5 Ways to Use LinkedIn to Land New Business
In last month’s Be Bold blog, we talked about the Brave New Sales World we are living in and the fact that you need to be on-board with social media or risk eventual extinction. (Or a really bad cold sore—the kind that never heals. It festers.) Anyway, Gomez, the point was made to go where your clients are to strengthen relationships and to communicate the way they communicate … and your clients are on Facebook and LinkedIn.
Jetline’s Dana ‘Zoint’ Zezzo (he’s short, but smart) makes the very intriguing point that there is no rule that says Facebook is personal and LinkedIn is for business, but the fact is this is how most people pigeon-hole these sites. And the topic of this month’s column offers up FIVE (count them!) ways to use LinkedIn to land some new accounts and expand existing ones! Yes. I’m a giver.
While early adopters flocked to Google+ and MySpace (when was the last time you went there?!) and now our kids and moms have become Power Users on Facebook, LinkedIn is where business gets done. Execs from all the Fortune 1000 companies are there and 59 percent of professionals active on social networking say that LinkedIn is their platform of choice over Facebook and Twitter. I know, I’m stunned too.
So kids … LinkedIn is a happening place. It is the unsung hero of social platforms (nobody has made an Oscar-winning movie about LinkedIn! Come on, Jesse Eisenberg!) and it CAN be used to obtain new business. Here are five approaches for you to use LinkedIn effectively:
1. Target Searches for key words you’ve identified as central to your business or your sales area of expertise. If you sell to the medical manufacturing industry, search "medical devices" or "medical marketing." Put in an industry or a specific company and add "VP of Marketing" or "Marketing Manager" or "Director Of Marketing" and see what, or WHO, comes up. Search by specific zip codes to focus on a particular area and identify key contacts to call, email or send LinkedIn InMail to. Search former contacts you loved working with that have moved on from client companies. They’ll be on LinkedIn … find them and revive them and land a new account. They already know how incredible you are!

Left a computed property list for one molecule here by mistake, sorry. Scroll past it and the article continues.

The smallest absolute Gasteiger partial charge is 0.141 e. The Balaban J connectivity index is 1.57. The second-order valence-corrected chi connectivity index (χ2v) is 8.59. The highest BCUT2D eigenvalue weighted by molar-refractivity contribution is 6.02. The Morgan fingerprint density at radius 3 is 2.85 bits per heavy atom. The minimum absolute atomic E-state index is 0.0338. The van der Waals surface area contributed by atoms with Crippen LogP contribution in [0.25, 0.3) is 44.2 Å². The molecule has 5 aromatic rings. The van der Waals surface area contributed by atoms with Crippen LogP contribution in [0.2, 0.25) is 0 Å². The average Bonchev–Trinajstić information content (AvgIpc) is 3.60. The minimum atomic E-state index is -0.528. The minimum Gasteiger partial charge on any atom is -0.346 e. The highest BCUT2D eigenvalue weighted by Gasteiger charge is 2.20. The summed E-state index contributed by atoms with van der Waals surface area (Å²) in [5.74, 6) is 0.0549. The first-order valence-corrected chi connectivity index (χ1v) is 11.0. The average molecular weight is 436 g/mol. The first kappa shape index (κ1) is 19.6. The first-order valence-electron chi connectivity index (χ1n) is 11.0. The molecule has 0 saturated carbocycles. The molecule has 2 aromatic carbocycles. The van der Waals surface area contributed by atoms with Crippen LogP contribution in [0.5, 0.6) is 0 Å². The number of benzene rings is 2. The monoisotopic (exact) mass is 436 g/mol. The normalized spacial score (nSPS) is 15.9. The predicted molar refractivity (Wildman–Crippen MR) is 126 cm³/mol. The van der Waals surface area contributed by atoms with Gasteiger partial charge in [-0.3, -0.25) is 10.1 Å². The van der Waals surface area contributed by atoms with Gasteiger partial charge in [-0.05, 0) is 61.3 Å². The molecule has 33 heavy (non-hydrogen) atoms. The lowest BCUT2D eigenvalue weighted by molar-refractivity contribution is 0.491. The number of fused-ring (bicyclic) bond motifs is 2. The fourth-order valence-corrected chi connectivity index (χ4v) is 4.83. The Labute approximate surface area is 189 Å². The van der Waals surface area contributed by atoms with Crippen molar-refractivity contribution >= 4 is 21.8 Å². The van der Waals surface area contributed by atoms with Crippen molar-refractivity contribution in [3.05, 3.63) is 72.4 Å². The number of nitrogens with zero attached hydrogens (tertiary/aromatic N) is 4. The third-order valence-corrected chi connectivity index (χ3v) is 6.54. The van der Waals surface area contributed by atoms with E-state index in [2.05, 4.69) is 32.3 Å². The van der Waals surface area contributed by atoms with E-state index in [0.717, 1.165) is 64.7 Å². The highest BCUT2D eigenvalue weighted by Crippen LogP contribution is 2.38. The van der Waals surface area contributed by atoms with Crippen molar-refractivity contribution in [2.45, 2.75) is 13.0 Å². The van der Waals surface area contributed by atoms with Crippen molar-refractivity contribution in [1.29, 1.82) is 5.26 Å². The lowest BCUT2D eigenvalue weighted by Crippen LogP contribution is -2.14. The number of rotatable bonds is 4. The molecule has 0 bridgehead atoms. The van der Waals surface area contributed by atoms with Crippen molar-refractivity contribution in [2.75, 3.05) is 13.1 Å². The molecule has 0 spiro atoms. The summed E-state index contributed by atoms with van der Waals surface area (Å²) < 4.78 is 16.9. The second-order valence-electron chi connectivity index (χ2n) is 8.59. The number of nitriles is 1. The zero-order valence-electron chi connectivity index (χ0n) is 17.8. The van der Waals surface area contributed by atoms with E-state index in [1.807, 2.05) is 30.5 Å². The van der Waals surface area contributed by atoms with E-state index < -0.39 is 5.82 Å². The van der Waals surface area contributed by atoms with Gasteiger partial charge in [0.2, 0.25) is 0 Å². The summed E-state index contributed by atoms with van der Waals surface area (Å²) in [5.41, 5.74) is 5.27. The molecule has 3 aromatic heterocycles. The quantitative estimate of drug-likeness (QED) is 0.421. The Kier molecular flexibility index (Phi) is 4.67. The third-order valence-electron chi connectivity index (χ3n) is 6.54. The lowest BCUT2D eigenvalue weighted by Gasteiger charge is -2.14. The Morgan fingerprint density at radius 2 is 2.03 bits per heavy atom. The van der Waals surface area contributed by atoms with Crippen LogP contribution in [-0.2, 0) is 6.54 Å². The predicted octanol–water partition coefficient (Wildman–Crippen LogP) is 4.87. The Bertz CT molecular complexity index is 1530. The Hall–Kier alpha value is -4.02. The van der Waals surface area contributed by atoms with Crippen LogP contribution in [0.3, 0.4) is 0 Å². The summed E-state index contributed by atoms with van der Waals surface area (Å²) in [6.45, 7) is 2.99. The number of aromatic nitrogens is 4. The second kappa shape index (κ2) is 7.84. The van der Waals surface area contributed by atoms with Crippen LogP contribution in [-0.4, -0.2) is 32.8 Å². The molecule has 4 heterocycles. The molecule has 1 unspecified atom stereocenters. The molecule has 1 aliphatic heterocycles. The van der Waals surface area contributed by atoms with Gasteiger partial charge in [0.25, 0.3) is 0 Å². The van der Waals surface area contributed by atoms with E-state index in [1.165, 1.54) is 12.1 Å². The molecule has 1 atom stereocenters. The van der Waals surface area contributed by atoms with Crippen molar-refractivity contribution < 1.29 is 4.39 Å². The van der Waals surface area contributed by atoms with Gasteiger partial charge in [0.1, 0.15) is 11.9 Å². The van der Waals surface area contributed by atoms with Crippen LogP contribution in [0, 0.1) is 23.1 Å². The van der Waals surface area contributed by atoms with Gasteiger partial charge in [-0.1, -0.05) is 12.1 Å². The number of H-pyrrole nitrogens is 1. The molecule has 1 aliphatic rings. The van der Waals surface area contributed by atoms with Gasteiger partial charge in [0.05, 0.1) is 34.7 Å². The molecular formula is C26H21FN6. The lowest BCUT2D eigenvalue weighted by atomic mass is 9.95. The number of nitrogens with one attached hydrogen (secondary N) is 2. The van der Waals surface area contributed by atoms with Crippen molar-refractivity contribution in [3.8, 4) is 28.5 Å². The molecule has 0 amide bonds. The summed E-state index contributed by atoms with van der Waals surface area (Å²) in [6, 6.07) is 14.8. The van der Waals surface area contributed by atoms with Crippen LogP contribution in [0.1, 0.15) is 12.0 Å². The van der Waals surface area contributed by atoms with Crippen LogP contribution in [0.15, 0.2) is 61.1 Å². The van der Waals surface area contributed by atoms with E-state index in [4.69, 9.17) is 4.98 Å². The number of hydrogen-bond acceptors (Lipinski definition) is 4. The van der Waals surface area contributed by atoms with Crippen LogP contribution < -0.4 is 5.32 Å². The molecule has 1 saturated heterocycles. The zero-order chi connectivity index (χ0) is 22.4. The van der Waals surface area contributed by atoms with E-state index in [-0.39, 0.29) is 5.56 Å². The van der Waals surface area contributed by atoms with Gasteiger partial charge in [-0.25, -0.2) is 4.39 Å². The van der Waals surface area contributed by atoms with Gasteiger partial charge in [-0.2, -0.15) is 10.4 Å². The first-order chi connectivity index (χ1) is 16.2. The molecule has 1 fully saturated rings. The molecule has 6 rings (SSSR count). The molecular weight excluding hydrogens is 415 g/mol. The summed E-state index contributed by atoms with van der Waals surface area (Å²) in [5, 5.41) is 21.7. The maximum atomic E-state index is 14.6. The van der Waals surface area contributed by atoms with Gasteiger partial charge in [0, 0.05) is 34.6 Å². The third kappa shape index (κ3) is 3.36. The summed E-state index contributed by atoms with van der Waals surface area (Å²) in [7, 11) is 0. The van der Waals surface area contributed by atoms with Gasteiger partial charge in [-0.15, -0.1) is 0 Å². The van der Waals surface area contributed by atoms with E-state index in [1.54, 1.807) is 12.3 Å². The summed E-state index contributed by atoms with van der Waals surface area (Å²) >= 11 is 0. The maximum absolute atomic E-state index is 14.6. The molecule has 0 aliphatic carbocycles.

2. Track who is looking at YOUR profile. Research those individuals and their companies in depth, identify their marketing directors and send them your introductory materials or some spec samples. Follow up with a phone call and begin building your new relationship.
3. Research or, as I like to call it, do some "reconnaissance" work. Watching (via Google Analytics) which domain names visit your website on any given day will give you a clue about which companies might be in the market for a new promotional products resource. Back on LinkedIn, you can then research who the top decision-makers are at those companies and proactively approach the—again, via a call or an email or an InMail.
4. Set Up A Company Page. Setting up your company on LinkedIn isn’t going to generate a bunch of instant leads, but it DOES give you an opportunity to have a presence on LinkedIn beyond a personal profile—to ratchet up your online charisma! I like the way you can embed banner images and videos in your company page, as well as feed your blog posts and tweets. You can also feature promotional products and specials on your page and seek recommendations for them. This will only enhance your credibility!
5. Participate in LinkedIn groups catering to your target market in order to engage in conversations with the right people. Seek out groups with lots of activity rather than lots of members (You’ll have to join them to get a sense of the activity). Monitor the group discussions and respond thoughtfully and helpfully or reference a case history, but DON’T SELL. You’ll be surprised how many potential new clients will ASK you to SELL THEM! The goal is to engage rather than sell outright. Look for opportunities to discuss how promotional products can solve most business problems. You should see great success and obtain some new clients this way.
Does all of this work? Yes, although it takes a focused effort and the investment of time. People who really commit are spending a couple of hours a week working LinkedIn and finding it does pay off with inquiries from potential new accounts to reconnections with old buyers in new places.
Once a week, LinkedIn sends you an email update that summarizes activity from your contacts, and you delete this email. (I know you delete it because I’ve got my eye on you.) It’s important that you REVIEW this information each week to see what your connections have posted, who may have shifted jobs and what is going on. Organize your prospects into folders—such as HR Prospects, Marketing Contacts, General Prospects. You can print follow-up lists from these folders to help organize your LinkedIn efforts. Solicit positive references from your contacts—the more, the better! This greatly establishes your credibility when you get checked out!
Simply put, using these five points in a tactical approach to obtaining new clients via LinkedIn will result in your obtaining new business. And that’s worth two ducks in the pot. I’m not sure what ducks have to do with it, though. Now I’m confused.
Thank you to Ann Hadley for her great suggestions, which I’ve adapted for our industry.
Rick Greene, MAS, is the Western Regional Vice-President of HALO Branded Solutions, a Past President of SAAC and the Editor of SAACTimes. His comic fantasy novels “Boofalo!” and “Shroom!” are available on Amazon.com.